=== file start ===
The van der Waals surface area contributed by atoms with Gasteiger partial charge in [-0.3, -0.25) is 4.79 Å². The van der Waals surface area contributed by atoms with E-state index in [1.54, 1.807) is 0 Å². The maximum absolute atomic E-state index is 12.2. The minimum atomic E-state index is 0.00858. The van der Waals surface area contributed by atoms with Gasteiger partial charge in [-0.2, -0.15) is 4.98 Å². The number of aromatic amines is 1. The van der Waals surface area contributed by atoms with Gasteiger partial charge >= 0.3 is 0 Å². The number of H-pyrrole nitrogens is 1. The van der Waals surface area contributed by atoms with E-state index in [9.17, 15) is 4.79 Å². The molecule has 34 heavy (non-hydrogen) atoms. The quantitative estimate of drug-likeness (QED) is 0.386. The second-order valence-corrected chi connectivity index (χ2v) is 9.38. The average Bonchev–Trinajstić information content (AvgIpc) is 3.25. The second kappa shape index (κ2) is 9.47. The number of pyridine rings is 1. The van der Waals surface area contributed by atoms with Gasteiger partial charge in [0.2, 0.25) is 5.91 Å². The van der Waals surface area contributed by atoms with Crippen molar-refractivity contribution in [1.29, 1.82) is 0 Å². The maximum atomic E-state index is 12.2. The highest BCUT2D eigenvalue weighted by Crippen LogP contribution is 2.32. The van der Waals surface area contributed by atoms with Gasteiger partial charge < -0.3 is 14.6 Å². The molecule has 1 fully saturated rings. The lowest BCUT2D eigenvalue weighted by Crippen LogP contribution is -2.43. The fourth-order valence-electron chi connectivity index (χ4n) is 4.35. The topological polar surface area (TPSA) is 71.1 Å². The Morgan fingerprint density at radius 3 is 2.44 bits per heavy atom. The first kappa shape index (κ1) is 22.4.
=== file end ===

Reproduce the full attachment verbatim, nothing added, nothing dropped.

The van der Waals surface area contributed by atoms with Gasteiger partial charge in [-0.3, -0.25) is 4.79 Å². The van der Waals surface area contributed by atoms with E-state index in [1.54, 1.807) is 0 Å². The maximum absolute atomic E-state index is 12.2. The minimum atomic E-state index is 0.00858. The van der Waals surface area contributed by atoms with Gasteiger partial charge in [-0.2, -0.15) is 4.98 Å². The number of aromatic amines is 1. The van der Waals surface area contributed by atoms with Gasteiger partial charge >= 0.3 is 0 Å². The number of H-pyrrole nitrogens is 1. The van der Waals surface area contributed by atoms with E-state index in [9.17, 15) is 4.79 Å². The molecule has 34 heavy (non-hydrogen) atoms. The quantitative estimate of drug-likeness (QED) is 0.386. The second-order valence-corrected chi connectivity index (χ2v) is 9.38. The average Bonchev–Trinajstić information content (AvgIpc) is 3.25. The second kappa shape index (κ2) is 9.47. The number of pyridine rings is 1. The van der Waals surface area contributed by atoms with Gasteiger partial charge in [0.2, 0.25) is 5.91 Å². The van der Waals surface area contributed by atoms with Crippen molar-refractivity contribution in [1.29, 1.82) is 0 Å². The maximum atomic E-state index is 12.2. The highest BCUT2D eigenvalue weighted by Crippen LogP contribution is 2.32. The van der Waals surface area contributed by atoms with Gasteiger partial charge < -0.3 is 14.6 Å². The molecule has 1 fully saturated rings. The lowest BCUT2D eigenvalue weighted by Crippen LogP contribution is -2.43. The fourth-order valence-electron chi connectivity index (χ4n) is 4.35. The topological polar surface area (TPSA) is 71.1 Å². The Morgan fingerprint density at radius 3 is 2.44 bits per heavy atom. The first kappa shape index (κ1) is 22.4.